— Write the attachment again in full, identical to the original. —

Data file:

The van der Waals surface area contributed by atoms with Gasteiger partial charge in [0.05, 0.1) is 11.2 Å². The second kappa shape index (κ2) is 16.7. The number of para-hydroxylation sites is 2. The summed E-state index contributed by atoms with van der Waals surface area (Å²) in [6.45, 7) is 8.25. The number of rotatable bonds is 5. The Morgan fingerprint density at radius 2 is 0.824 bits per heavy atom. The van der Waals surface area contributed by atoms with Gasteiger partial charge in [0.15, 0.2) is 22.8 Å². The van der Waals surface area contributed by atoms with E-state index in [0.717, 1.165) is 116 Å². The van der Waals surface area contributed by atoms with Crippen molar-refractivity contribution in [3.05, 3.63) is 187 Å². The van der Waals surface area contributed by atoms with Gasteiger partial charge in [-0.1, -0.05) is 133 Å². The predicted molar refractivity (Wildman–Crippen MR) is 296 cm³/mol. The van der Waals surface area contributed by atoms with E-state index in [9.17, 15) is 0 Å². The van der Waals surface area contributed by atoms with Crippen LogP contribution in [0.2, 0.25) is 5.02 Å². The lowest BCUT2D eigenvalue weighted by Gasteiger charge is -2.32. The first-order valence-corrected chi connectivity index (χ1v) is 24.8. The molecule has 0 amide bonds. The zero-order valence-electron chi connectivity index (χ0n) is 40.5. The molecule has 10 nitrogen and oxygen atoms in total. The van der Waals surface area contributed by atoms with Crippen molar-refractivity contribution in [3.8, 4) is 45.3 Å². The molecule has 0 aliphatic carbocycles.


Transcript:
The van der Waals surface area contributed by atoms with Gasteiger partial charge in [0.05, 0.1) is 11.2 Å². The second kappa shape index (κ2) is 16.7. The number of para-hydroxylation sites is 2. The summed E-state index contributed by atoms with van der Waals surface area (Å²) in [6.45, 7) is 8.25. The number of rotatable bonds is 5. The Morgan fingerprint density at radius 2 is 0.824 bits per heavy atom. The van der Waals surface area contributed by atoms with Gasteiger partial charge in [0.15, 0.2) is 22.8 Å². The van der Waals surface area contributed by atoms with E-state index in [0.717, 1.165) is 116 Å². The van der Waals surface area contributed by atoms with Crippen molar-refractivity contribution in [3.05, 3.63) is 187 Å². The van der Waals surface area contributed by atoms with Gasteiger partial charge in [-0.1, -0.05) is 133 Å². The predicted molar refractivity (Wildman–Crippen MR) is 296 cm³/mol. The van der Waals surface area contributed by atoms with E-state index in [9.17, 15) is 0 Å². The van der Waals surface area contributed by atoms with Crippen LogP contribution in [0.2, 0.25) is 5.02 Å². The lowest BCUT2D eigenvalue weighted by Gasteiger charge is -2.32. The first-order valence-corrected chi connectivity index (χ1v) is 24.8. The molecule has 0 amide bonds. The zero-order valence-electron chi connectivity index (χ0n) is 40.5. The molecule has 10 nitrogen and oxygen atoms in total. The van der Waals surface area contributed by atoms with Crippen molar-refractivity contribution in [3.8, 4) is 45.3 Å². The molecule has 0 aliphatic carbocycles.